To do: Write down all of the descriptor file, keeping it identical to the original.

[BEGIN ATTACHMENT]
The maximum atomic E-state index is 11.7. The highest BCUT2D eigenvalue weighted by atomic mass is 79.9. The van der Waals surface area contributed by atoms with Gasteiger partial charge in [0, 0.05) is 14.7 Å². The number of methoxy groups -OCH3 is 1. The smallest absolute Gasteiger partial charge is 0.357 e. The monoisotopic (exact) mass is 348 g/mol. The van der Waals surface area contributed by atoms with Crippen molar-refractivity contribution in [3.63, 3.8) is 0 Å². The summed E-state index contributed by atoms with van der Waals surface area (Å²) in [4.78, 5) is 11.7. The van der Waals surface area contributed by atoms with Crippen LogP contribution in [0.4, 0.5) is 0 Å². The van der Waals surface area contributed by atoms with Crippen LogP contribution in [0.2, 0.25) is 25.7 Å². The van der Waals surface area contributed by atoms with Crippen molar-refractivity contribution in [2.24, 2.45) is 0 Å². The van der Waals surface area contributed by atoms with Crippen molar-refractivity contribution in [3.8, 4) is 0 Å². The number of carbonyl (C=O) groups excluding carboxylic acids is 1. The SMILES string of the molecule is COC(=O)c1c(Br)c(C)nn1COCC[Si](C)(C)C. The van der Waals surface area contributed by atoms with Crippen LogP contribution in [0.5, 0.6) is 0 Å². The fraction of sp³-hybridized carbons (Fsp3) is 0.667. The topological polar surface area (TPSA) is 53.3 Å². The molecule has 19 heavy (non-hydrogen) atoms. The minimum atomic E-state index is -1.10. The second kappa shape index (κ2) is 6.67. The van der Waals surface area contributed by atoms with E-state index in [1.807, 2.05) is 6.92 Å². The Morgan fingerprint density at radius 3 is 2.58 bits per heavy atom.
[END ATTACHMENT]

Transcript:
The maximum atomic E-state index is 11.7. The highest BCUT2D eigenvalue weighted by atomic mass is 79.9. The van der Waals surface area contributed by atoms with Gasteiger partial charge in [0, 0.05) is 14.7 Å². The number of methoxy groups -OCH3 is 1. The smallest absolute Gasteiger partial charge is 0.357 e. The monoisotopic (exact) mass is 348 g/mol. The van der Waals surface area contributed by atoms with Crippen molar-refractivity contribution in [3.63, 3.8) is 0 Å². The summed E-state index contributed by atoms with van der Waals surface area (Å²) in [4.78, 5) is 11.7. The van der Waals surface area contributed by atoms with Crippen LogP contribution in [0.4, 0.5) is 0 Å². The van der Waals surface area contributed by atoms with Crippen LogP contribution in [0.2, 0.25) is 25.7 Å². The van der Waals surface area contributed by atoms with Crippen molar-refractivity contribution in [2.24, 2.45) is 0 Å². The van der Waals surface area contributed by atoms with Crippen molar-refractivity contribution in [3.8, 4) is 0 Å². The number of carbonyl (C=O) groups excluding carboxylic acids is 1. The SMILES string of the molecule is COC(=O)c1c(Br)c(C)nn1COCC[Si](C)(C)C. The van der Waals surface area contributed by atoms with Crippen LogP contribution in [0.5, 0.6) is 0 Å². The fraction of sp³-hybridized carbons (Fsp3) is 0.667. The topological polar surface area (TPSA) is 53.3 Å². The molecule has 19 heavy (non-hydrogen) atoms. The minimum atomic E-state index is -1.10. The second kappa shape index (κ2) is 6.67. The van der Waals surface area contributed by atoms with E-state index in [1.807, 2.05) is 6.92 Å². The Morgan fingerprint density at radius 3 is 2.58 bits per heavy atom.